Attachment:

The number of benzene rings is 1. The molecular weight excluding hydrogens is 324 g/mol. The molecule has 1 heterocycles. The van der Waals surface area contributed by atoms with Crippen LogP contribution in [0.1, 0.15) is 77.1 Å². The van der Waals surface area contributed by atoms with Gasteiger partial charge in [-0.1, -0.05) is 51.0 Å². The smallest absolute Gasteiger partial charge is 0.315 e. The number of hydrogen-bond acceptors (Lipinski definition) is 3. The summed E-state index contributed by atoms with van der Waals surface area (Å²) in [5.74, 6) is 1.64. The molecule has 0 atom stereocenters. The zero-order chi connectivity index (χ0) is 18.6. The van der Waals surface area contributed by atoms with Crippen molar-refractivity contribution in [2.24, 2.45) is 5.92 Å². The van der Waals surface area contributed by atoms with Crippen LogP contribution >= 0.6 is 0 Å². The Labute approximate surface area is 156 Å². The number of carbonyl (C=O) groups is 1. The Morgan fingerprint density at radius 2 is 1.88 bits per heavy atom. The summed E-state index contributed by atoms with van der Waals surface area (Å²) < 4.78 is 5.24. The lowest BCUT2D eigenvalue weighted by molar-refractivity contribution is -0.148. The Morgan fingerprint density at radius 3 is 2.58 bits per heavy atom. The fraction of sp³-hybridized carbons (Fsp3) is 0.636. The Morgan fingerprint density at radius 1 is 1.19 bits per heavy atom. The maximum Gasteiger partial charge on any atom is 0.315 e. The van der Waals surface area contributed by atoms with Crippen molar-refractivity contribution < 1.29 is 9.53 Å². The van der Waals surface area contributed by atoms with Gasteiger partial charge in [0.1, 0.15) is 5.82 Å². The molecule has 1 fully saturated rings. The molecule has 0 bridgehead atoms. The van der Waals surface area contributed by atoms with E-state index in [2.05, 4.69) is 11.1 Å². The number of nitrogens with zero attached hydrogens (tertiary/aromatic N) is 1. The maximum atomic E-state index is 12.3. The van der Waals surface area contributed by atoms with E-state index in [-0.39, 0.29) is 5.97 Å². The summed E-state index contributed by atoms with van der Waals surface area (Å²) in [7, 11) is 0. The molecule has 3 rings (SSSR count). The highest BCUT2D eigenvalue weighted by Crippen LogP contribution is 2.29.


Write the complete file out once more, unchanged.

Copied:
The number of benzene rings is 1. The molecular weight excluding hydrogens is 324 g/mol. The molecule has 1 heterocycles. The van der Waals surface area contributed by atoms with Crippen LogP contribution in [0.1, 0.15) is 77.1 Å². The van der Waals surface area contributed by atoms with Gasteiger partial charge in [-0.1, -0.05) is 51.0 Å². The smallest absolute Gasteiger partial charge is 0.315 e. The number of hydrogen-bond acceptors (Lipinski definition) is 3. The summed E-state index contributed by atoms with van der Waals surface area (Å²) in [5.74, 6) is 1.64. The molecule has 0 atom stereocenters. The zero-order chi connectivity index (χ0) is 18.6. The van der Waals surface area contributed by atoms with Crippen molar-refractivity contribution in [2.24, 2.45) is 5.92 Å². The van der Waals surface area contributed by atoms with Crippen LogP contribution >= 0.6 is 0 Å². The Labute approximate surface area is 156 Å². The number of carbonyl (C=O) groups is 1. The Morgan fingerprint density at radius 2 is 1.88 bits per heavy atom. The summed E-state index contributed by atoms with van der Waals surface area (Å²) < 4.78 is 5.24. The lowest BCUT2D eigenvalue weighted by molar-refractivity contribution is -0.148. The Morgan fingerprint density at radius 3 is 2.58 bits per heavy atom. The fraction of sp³-hybridized carbons (Fsp3) is 0.636. The Morgan fingerprint density at radius 1 is 1.19 bits per heavy atom. The maximum Gasteiger partial charge on any atom is 0.315 e. The van der Waals surface area contributed by atoms with Crippen molar-refractivity contribution < 1.29 is 9.53 Å². The van der Waals surface area contributed by atoms with Gasteiger partial charge in [0.1, 0.15) is 5.82 Å². The molecule has 1 fully saturated rings. The molecule has 0 bridgehead atoms. The van der Waals surface area contributed by atoms with E-state index in [2.05, 4.69) is 11.1 Å². The number of nitrogens with zero attached hydrogens (tertiary/aromatic N) is 1. The maximum atomic E-state index is 12.3. The van der Waals surface area contributed by atoms with E-state index in [-0.39, 0.29) is 5.97 Å². The summed E-state index contributed by atoms with van der Waals surface area (Å²) in [7, 11) is 0. The molecule has 3 rings (SSSR count). The highest BCUT2D eigenvalue weighted by Crippen LogP contribution is 2.29.